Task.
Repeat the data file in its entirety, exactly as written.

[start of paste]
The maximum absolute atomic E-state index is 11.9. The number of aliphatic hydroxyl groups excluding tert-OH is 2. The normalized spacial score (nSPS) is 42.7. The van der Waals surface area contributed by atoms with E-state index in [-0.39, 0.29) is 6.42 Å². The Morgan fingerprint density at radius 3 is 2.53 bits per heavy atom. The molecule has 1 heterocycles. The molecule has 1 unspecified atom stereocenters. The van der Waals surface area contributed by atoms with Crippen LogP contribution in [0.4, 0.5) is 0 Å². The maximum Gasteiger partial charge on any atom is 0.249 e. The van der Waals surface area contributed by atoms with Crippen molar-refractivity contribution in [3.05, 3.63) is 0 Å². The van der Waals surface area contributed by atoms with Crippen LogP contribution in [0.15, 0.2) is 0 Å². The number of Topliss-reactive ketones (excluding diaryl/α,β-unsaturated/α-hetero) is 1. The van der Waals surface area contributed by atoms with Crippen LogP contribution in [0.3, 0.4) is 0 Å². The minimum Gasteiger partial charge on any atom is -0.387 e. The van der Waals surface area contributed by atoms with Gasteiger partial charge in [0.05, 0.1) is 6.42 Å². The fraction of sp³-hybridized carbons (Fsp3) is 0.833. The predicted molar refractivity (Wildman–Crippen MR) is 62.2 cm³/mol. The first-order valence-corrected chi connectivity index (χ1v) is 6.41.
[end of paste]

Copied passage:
The maximum absolute atomic E-state index is 11.9. The number of aliphatic hydroxyl groups excluding tert-OH is 2. The normalized spacial score (nSPS) is 42.7. The van der Waals surface area contributed by atoms with E-state index in [-0.39, 0.29) is 6.42 Å². The Morgan fingerprint density at radius 3 is 2.53 bits per heavy atom. The molecule has 1 heterocycles. The molecule has 1 unspecified atom stereocenters. The van der Waals surface area contributed by atoms with Crippen LogP contribution in [0.4, 0.5) is 0 Å². The maximum Gasteiger partial charge on any atom is 0.249 e. The van der Waals surface area contributed by atoms with Crippen molar-refractivity contribution in [3.05, 3.63) is 0 Å². The van der Waals surface area contributed by atoms with Crippen LogP contribution in [0.15, 0.2) is 0 Å². The number of Topliss-reactive ketones (excluding diaryl/α,β-unsaturated/α-hetero) is 1. The van der Waals surface area contributed by atoms with Crippen LogP contribution in [0.3, 0.4) is 0 Å². The minimum Gasteiger partial charge on any atom is -0.387 e. The van der Waals surface area contributed by atoms with Gasteiger partial charge in [0.05, 0.1) is 6.42 Å². The fraction of sp³-hybridized carbons (Fsp3) is 0.833. The predicted molar refractivity (Wildman–Crippen MR) is 62.2 cm³/mol. The first-order valence-corrected chi connectivity index (χ1v) is 6.41.